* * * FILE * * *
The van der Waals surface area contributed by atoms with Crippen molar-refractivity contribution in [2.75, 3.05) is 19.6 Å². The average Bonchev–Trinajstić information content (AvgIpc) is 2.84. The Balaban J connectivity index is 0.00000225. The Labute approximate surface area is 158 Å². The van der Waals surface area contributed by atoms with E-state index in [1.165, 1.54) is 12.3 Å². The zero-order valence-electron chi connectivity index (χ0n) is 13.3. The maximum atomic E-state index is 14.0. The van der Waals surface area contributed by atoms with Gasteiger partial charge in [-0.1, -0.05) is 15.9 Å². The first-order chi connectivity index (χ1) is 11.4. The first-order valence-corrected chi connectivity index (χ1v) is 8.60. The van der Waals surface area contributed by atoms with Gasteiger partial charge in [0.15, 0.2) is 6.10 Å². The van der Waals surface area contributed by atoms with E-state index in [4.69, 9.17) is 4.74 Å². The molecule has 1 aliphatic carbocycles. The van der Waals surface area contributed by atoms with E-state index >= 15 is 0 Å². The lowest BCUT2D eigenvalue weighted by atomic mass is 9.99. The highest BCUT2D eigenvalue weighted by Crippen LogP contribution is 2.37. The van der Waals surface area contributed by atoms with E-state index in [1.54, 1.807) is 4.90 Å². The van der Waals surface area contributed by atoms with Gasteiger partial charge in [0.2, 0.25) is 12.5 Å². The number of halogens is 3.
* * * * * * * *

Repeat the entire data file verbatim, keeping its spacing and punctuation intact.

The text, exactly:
The van der Waals surface area contributed by atoms with Crippen molar-refractivity contribution in [2.75, 3.05) is 19.6 Å². The average Bonchev–Trinajstić information content (AvgIpc) is 2.84. The Balaban J connectivity index is 0.00000225. The Labute approximate surface area is 158 Å². The van der Waals surface area contributed by atoms with E-state index in [1.165, 1.54) is 12.3 Å². The zero-order valence-electron chi connectivity index (χ0n) is 13.3. The maximum atomic E-state index is 14.0. The van der Waals surface area contributed by atoms with Gasteiger partial charge in [-0.1, -0.05) is 15.9 Å². The first-order chi connectivity index (χ1) is 11.4. The first-order valence-corrected chi connectivity index (χ1v) is 8.60. The van der Waals surface area contributed by atoms with Gasteiger partial charge in [0.15, 0.2) is 6.10 Å². The van der Waals surface area contributed by atoms with E-state index in [4.69, 9.17) is 4.74 Å². The molecule has 1 aliphatic carbocycles. The van der Waals surface area contributed by atoms with E-state index >= 15 is 0 Å². The lowest BCUT2D eigenvalue weighted by atomic mass is 9.99. The highest BCUT2D eigenvalue weighted by Crippen LogP contribution is 2.37. The van der Waals surface area contributed by atoms with E-state index in [1.54, 1.807) is 4.90 Å². The van der Waals surface area contributed by atoms with Gasteiger partial charge in [0.2, 0.25) is 12.5 Å². The number of halogens is 3.